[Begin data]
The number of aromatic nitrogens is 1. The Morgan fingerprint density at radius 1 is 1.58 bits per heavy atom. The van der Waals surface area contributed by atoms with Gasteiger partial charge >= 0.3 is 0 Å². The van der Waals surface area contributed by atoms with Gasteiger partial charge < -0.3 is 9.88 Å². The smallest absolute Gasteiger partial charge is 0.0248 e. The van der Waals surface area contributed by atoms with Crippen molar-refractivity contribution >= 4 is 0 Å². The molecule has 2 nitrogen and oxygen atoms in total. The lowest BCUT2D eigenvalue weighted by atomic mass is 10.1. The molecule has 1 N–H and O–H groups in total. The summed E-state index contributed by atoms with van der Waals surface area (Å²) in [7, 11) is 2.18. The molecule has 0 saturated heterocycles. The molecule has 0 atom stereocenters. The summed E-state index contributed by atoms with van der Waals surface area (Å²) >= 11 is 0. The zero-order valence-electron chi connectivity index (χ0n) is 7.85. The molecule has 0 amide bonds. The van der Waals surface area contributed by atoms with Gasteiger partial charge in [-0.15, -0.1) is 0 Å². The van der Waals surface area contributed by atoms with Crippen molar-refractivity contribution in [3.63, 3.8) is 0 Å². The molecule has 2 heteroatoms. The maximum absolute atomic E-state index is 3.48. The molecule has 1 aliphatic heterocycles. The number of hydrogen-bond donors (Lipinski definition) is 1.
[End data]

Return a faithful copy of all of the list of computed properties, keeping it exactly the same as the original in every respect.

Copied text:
The number of aromatic nitrogens is 1. The Morgan fingerprint density at radius 1 is 1.58 bits per heavy atom. The van der Waals surface area contributed by atoms with Gasteiger partial charge >= 0.3 is 0 Å². The van der Waals surface area contributed by atoms with Gasteiger partial charge < -0.3 is 9.88 Å². The smallest absolute Gasteiger partial charge is 0.0248 e. The van der Waals surface area contributed by atoms with Crippen molar-refractivity contribution >= 4 is 0 Å². The molecule has 2 nitrogen and oxygen atoms in total. The lowest BCUT2D eigenvalue weighted by atomic mass is 10.1. The molecule has 1 N–H and O–H groups in total. The summed E-state index contributed by atoms with van der Waals surface area (Å²) in [7, 11) is 2.18. The molecule has 0 saturated heterocycles. The molecule has 0 atom stereocenters. The summed E-state index contributed by atoms with van der Waals surface area (Å²) >= 11 is 0. The zero-order valence-electron chi connectivity index (χ0n) is 7.85. The molecule has 0 amide bonds. The van der Waals surface area contributed by atoms with Gasteiger partial charge in [-0.15, -0.1) is 0 Å². The van der Waals surface area contributed by atoms with Crippen molar-refractivity contribution in [3.63, 3.8) is 0 Å². The molecule has 2 heteroatoms. The maximum absolute atomic E-state index is 3.48. The molecule has 1 aliphatic heterocycles. The number of hydrogen-bond donors (Lipinski definition) is 1.